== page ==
Email open and clickthrough rates are losing credibility with marketing leaders, thanks to artificial inflation from mail provider changes and corporate scanning bots (designed to check email security by opening messages and clicking every link). Instead, look further downstream in your email campaigns — when readers click a link to your website, how long do they engage with that content? Where do they go next? What meaningful outcomes — like webinar registrations, content downloads, or completed video views — are your emails driving? Moving beyond early indicators like opens and clicks will focus your time and attention on the data that actually matters. 

          Combine data sources to identify content opportunities

            Looking at multiple data sources about the same content assets can help surface valuable opportunities. For example, say a certain page gets great campaign engagement — like time-on-page after an email click or number of social shares — but has low organic entrances and pageviews. That indicates that while the subject matter is relevant to your subscribers and followers, you may not be optimizing the post for the related keywords your broader audience could be searching for. Time to do some keyword research and optimize accordingly. 

            Share data across teams

              Level up your data-driven marketing efforts by building a data-driven culture across the organization. Your sales reps should know which blog posts are highest-performing, so they can share them with their prospects. And it goes both ways — you should know which questions come up most often during customer success calls, so you can build educational content for customer marketing campaigns.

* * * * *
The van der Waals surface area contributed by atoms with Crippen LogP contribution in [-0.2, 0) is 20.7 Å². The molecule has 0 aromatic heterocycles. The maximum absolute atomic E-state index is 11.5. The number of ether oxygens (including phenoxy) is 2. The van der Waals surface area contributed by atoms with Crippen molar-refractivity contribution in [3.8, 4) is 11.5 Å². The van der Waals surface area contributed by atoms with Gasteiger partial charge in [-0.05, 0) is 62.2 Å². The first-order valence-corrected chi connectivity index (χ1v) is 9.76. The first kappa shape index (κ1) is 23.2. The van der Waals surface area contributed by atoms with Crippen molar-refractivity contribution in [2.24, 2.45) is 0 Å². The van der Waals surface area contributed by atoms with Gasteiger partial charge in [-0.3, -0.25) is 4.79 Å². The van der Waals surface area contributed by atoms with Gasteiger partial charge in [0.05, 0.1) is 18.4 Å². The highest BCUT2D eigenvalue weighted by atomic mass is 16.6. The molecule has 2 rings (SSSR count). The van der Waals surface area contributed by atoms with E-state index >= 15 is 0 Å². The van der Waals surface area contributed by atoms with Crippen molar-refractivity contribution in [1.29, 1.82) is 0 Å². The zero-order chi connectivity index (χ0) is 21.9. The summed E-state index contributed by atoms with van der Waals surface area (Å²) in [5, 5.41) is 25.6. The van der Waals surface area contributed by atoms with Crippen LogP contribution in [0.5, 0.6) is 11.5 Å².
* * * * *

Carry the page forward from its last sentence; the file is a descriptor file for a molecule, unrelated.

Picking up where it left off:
Not all marketers are analytics experts, or have time to go digging for insights within raw data or complex dashboards. But when your analytics layer includes AI-powered search, you can use natural language queries (like “Which email campaign drove the most engagement last month?”) to mine your data for actionable insights, all on your own — no overworked analyst or SQL skills required. 

                Get the most out of your marketing automation data

                Ultimately, knowing when to rely on data is just as important as knowing you need to rely on it in the first place. Don’t get bogged down in data that doesn’t actually matter — focus your time and efforts on data-driven techniques that help you reach new leads, improve conversions, and lower acquisition costs. 
                And while you don’t need a perfectly optimized mar-tech stack to get started, actionable analytics makes data-driven marketing much easier.

                Learn more in our recent webinar about optimizing your marketing automation platform with robust integrations, predictive lead scoring, and impactful analytics that supercharge your marketing — but keep you in the driver’s seat.